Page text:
Watch: Protests form in San Diego after police shoot armed suspect who was allegedly about to shoot officers

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San Diego, California – It seems like these days even when police officers engage in a shooting of a suspect that is seemingly justified, there’s going to be a protest happening.

Much like the protest that filled the streets after San Diego Police officers shot an armed suspect who allegedly pointed a gun at them.

The encounter between police and 25-year-old Leonardo Hurtado Ibarra was said to have taken place on June 27th at around 6:00 p.m., according to officials.

Officers were patrolling the area when they were said to have recognized the suspect from a flyer saying that Ibarra was wanted in connection with an armed robbery case.

According to San Diego Police Captain Rich Freedman, when the officers attempted to engage the suspect, Ibarra allegedly produced a handgun and pointed it at the officers. The two officers advised the suspect to “stop,” and then critically wounded Ibarra with gunfire.

A surveillance image shared by the San Diego Police Department shows the moments leading up to the fatal police shooting on June 27, 2020.
Video still released by the SDPD showing the moment where officers drew down on Ibarra.

Seeing that every police shooting is being scrutinized, demonstrators began protesting in the streets of San Diego, demanding that police reveal any body cam footage from the encounter – which the SDPD did release surveillance and body cam footage on June 28th that substantiated the version of events presented by the department earlier.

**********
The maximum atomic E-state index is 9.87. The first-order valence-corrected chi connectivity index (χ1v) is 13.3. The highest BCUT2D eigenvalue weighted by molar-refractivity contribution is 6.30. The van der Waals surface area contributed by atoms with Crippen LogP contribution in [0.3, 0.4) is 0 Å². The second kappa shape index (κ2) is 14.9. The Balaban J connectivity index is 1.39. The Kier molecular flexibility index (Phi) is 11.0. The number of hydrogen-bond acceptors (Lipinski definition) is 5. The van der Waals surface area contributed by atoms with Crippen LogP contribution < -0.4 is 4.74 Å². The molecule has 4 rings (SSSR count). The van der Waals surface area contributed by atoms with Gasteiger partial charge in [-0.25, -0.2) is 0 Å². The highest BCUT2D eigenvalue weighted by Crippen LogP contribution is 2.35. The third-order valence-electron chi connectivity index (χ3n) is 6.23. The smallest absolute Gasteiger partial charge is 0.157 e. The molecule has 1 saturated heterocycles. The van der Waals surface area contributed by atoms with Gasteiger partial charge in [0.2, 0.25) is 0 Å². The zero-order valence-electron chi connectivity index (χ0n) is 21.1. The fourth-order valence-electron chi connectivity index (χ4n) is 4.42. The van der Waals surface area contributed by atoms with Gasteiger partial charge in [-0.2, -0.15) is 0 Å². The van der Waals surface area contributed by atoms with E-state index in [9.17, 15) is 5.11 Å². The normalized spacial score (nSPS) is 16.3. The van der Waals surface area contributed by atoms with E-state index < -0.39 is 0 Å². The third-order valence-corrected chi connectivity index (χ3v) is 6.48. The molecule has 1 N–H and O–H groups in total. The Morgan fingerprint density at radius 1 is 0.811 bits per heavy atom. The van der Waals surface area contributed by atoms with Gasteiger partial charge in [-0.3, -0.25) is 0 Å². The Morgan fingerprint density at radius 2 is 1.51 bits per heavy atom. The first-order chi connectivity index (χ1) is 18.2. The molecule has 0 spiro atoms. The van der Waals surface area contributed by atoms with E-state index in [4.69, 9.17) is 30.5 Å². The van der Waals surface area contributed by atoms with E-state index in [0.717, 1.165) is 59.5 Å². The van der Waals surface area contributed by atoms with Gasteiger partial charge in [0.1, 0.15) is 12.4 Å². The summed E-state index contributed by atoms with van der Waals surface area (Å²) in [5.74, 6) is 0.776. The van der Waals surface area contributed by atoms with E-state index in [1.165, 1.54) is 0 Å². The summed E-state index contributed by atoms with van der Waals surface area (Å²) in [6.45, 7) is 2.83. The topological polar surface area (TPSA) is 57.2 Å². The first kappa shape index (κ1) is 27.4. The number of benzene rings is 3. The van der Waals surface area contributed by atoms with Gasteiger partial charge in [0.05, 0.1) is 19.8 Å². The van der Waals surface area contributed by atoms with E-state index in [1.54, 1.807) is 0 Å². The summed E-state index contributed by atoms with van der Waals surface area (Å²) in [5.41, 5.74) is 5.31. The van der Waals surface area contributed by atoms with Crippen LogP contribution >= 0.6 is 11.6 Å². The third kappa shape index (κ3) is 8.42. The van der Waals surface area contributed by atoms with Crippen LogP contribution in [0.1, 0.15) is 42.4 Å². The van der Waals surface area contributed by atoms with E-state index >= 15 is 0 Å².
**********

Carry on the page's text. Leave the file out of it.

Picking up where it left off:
In the video footage, two officers can be seen approaching Ibarra, who then begins to walk away from the officers. In Ibarra’s hand there was a bag, which he then reportedly dropped, and then pulled a weapon from his waistband and pointed it at the officers.

After officers fired at the suspect, the video reportedly showed them trying to revive the suspect. The suspect is said to still be in the intensive care unit after the confrontation with police.

You can view the surveillance and body cam footage below: 

Photos were also released by the department following the shooting, that showed a close-up picture of the gun said to have been the one pointed at officers during the incident. The image shows what looks to be a handgun that was wrapped in a camouflage-patterned cloth.

The San Diego Police Department released this photo that appears to show a gun wrapped in camouflage cloth on June 28, 2020.
Gun alleged to have been used and in possession of the suspect on June 28th.

Both of the officers involved in the shooting were said to have been placed on administrative leave during the investigation of the incident, with both the FBI and the U.S. Attorney’s Office monitoring the investigation being handled by the SDPD.

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While police were able to release body cam footage in the case involving Ibarra’s shooting, that is not the case with 18-year-old Andres Guardado who was shot by sheriff’s deputies in Compton earlier this month.

However, police did say that Guardado happened to have a highly illegal weapon in his possession when confronted by deputies.

A protest reportedly formed outside of the Los Angeles Sheriff’s Department’s office located in Compton on June 21st in response to the shooting of Guardado who many have claimed he was shot in the back by deputies.